How do you build a seastead that is comfortable and safe in all sea conditions, yet is economical to build? This is
one of the biggest questions The Seasteading Institute’s engineering program seeks to answer.
Based on our research, we believe that many seasteading needs can be met with off-the-shelf technology. For example, we are not currently trying to innovate in areas such as water distillation or sanitation
services, since solutions have already been widely implemented in the shipping and cruise industries.
Our primary focus is on basic structure design
Seasteads should be:
able to survive a heavy storm
affordable to people with average incomes for developed nations
able to comfortably house an average family under most sea conditions
easily expandable as the population grows, allowing sections to join, separate and reconnect at will
To satisfy these four criteria, we are combining engineering principles that have been proven in other industries with the unique demands of seasteading. For example, our proof-of-concept “Clubstead” design draws upon well-established technologies from cruise ships, oil platforms and bridges.
The Case for Geopolymer Concrete in Seasteading
(Michael Eliot, Concrete Engineer/Seasteader) – Thousands of years ago the Romans built wooden ships. Steel became a favorite building material in modern times, but it is prone to rust even in the best of
circumstances. Then along came fiberglass, an inherently water-resistant material, extremely strong and lightweight, but expensive. Then came a brief craze for steel-reinforced concrete boats in the 1970’s, called ferrocement. Ferrocement construction techniques were popular due to the low price of concrete, but such boats
tended to only last a decade or so before water penetrated to the steel reinforcement, rusted it, leading to concrete failure and a sinking boat. This author argues that geopolymer concrete could last for
hundreds of years in contact with the sea, is as strong as modern concrete, and perfect for a seastead building material.
DeltaSync Design and Feasibility Study
DeltaSync completed their preliminary concept in December 2013, for a city composed of modular platforms – 50 x 50 meters, and estimated to cost approximately $15 million each. Concrete structures would be molded into sturdy hollow boxes, or “caissons,” and support three story buildings. The design takes into account apartments, terraced housing, office space, and hotels.
This concept also assesses a scaleable method of financing a breakwater, which could eventually surround the city and allow it to move out to the open ocean. While more in-depth engineering research is required, the preliminary analysis suggests feasibility.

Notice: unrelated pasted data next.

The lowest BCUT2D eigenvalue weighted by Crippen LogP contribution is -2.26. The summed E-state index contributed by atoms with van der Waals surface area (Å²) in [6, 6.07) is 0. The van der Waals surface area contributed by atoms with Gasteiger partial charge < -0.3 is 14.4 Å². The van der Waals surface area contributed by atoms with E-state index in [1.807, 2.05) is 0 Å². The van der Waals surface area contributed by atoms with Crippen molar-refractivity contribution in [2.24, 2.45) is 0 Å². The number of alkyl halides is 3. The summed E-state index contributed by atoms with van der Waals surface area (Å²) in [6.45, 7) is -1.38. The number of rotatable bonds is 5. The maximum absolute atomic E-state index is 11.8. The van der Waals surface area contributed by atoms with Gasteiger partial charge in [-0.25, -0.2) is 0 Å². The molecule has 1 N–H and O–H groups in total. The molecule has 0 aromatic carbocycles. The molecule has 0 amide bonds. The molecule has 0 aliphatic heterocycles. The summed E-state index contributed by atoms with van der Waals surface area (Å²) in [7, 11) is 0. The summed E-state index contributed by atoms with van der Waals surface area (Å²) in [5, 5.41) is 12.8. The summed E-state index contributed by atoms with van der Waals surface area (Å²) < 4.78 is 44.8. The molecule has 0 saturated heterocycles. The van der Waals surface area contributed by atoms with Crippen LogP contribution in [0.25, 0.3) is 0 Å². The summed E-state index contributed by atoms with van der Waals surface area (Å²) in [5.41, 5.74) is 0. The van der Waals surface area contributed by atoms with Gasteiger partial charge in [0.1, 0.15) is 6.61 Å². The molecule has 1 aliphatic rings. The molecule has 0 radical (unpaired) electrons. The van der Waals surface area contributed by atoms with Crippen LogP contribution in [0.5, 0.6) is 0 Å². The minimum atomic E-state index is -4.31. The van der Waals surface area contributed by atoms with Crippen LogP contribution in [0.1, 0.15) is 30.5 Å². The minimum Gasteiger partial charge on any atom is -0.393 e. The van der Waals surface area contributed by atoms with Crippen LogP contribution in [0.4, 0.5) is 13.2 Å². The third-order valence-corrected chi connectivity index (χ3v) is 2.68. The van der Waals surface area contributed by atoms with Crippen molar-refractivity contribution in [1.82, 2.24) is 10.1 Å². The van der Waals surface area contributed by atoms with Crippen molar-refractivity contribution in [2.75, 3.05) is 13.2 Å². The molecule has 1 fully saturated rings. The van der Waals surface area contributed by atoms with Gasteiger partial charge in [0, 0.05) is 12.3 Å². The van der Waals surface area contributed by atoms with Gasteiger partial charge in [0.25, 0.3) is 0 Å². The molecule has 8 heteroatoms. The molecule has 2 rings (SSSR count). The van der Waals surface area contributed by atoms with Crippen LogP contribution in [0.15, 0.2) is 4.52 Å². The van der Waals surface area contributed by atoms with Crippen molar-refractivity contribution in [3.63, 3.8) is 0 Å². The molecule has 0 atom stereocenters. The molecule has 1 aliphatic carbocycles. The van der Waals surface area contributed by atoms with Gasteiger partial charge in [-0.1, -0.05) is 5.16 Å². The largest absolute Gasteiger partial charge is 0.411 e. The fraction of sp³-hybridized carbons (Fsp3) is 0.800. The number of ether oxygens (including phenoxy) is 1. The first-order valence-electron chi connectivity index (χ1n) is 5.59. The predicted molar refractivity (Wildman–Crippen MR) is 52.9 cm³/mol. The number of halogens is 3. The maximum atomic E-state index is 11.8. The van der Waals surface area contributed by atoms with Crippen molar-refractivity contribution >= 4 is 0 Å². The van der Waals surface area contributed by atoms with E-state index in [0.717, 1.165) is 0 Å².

Modular Seastead Design
(Lina Suarez, Engineering Intern) – 3D renderings were produced to conceptualize a modular, adaptable seastead, complete with a top-side crane mechanism for rearranging “modules” or residential units. The ability to easily enter or exit such a seastead configuration (i.e., “voting with your house”) is expected to enable greater freedom of choice and amplify the competitive pressures needed to spur governmental innovation. Lina Suarez, a student of Naval Architecture, produced the renderings under the guidance of our Director of Engineering, George Petrie.
Seasteading Energy Study: Evaluation of Sustainable Energy Options for a Small City-on-the-Sea
(Melissa Roth, George Petrie, and Dr. Ronald Willey) – The purpose of this document is to estimate and compare the energy costs in USD/kW and installation cost for ocean thermal energy conversion, solar, wind, and wave systems. Diesel generators were used as a baseline comparison. While it is not yet possible to design a specific seastead, the goal is to determine the feasibility of utilizing the aforementioned renewable energy sources on a seastead housing up to 1,000 people.
Parametric Analysis of Candidate Configurations for Early Seastead Platforms: Parts 1 & 2
(George L. Petrie, Director of Engineering, The Seasteading Institute, retired Professor of Naval Architecture) – This engineering analysis systematically evaluates several different seastead configurations (in a range of sizes) and to quantify their cost, capacity and performance, with emphasis on early seastead communities (as opposed to large future cities at sea).
Seasteading Location Study: Ship-Based and Large-Scale City Scenarios
(Shanee Stopnitzky, James Hogan, George Petrie, Elie Amar, Dario Mutabdzija, Max Marty and Rafa Gutierrez) – To determine the most promising locations for seastead communities, The Seasteading Institute has evaluated the entire ocean, based on a comprehensive set of criteria related to environmental, economic, legal and political considerations. Data sets for each criterion are presented in the form of color-coded heat maps depicting the desirability of possible locations for two different seastead scenarios: a small, ship-based seastead, and a large “Metropolistead,” or full-fledged city on the ocean. High resolution maps of the individual criteria, as well as aggregated maps, can be viewed here.
Seasteading Engineering Report: Floating Breakwater and Wave Power Generators
(Elie Amar and Jorge Suarez) – A breakwater is typically a pile of heavy materials that form an artificial barrier against the waves. Given the force of the waves hitting such a large structure, it makes sense to explore designs for breakwater that generate energy from the waves being blocked. This report is a survey of the breakwater and wave energy technologies currently developed or patented. A slide presentation of the report is available here (m4v video).
Medical Offshore Research Facility: Feasibility and Conceptual Design Study